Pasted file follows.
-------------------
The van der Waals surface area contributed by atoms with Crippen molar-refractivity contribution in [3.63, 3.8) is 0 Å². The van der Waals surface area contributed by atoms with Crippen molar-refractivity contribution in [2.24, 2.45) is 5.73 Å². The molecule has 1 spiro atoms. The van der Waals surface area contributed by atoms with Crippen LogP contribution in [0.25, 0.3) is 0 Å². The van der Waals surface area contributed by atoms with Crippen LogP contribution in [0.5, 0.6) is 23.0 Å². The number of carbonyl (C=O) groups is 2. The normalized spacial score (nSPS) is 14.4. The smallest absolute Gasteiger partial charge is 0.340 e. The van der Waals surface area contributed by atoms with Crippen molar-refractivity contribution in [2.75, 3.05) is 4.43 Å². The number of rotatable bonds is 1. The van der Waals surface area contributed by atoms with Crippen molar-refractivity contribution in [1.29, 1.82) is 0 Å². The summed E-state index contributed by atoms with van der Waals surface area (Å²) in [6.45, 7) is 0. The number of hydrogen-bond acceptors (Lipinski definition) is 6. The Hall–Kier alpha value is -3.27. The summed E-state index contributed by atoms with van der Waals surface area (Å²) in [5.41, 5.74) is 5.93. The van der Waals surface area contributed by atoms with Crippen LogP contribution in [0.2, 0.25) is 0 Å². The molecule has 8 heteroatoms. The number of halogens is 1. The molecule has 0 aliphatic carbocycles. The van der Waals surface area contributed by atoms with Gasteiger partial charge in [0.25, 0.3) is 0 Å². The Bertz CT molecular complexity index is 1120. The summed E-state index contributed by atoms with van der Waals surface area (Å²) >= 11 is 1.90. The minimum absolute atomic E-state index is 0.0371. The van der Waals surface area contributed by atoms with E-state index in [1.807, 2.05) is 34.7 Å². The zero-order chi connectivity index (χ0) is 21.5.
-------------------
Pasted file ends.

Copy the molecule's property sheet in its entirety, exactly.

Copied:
The van der Waals surface area contributed by atoms with Crippen molar-refractivity contribution in [3.63, 3.8) is 0 Å². The van der Waals surface area contributed by atoms with Crippen molar-refractivity contribution in [2.24, 2.45) is 5.73 Å². The molecule has 1 spiro atoms. The van der Waals surface area contributed by atoms with Crippen LogP contribution in [0.25, 0.3) is 0 Å². The van der Waals surface area contributed by atoms with Crippen LogP contribution in [0.5, 0.6) is 23.0 Å². The number of carbonyl (C=O) groups is 2. The normalized spacial score (nSPS) is 14.4. The smallest absolute Gasteiger partial charge is 0.340 e. The van der Waals surface area contributed by atoms with Crippen molar-refractivity contribution in [2.75, 3.05) is 4.43 Å². The number of rotatable bonds is 1. The van der Waals surface area contributed by atoms with Crippen molar-refractivity contribution in [1.29, 1.82) is 0 Å². The summed E-state index contributed by atoms with van der Waals surface area (Å²) in [6.45, 7) is 0. The number of hydrogen-bond acceptors (Lipinski definition) is 6. The Hall–Kier alpha value is -3.27. The summed E-state index contributed by atoms with van der Waals surface area (Å²) in [5.41, 5.74) is 5.93. The van der Waals surface area contributed by atoms with Crippen LogP contribution in [0.2, 0.25) is 0 Å². The molecule has 8 heteroatoms. The number of halogens is 1. The molecule has 0 aliphatic carbocycles. The van der Waals surface area contributed by atoms with Gasteiger partial charge in [0.25, 0.3) is 0 Å². The Bertz CT molecular complexity index is 1120. The summed E-state index contributed by atoms with van der Waals surface area (Å²) >= 11 is 1.90. The minimum absolute atomic E-state index is 0.0371. The van der Waals surface area contributed by atoms with E-state index in [1.807, 2.05) is 34.7 Å². The zero-order chi connectivity index (χ0) is 21.5.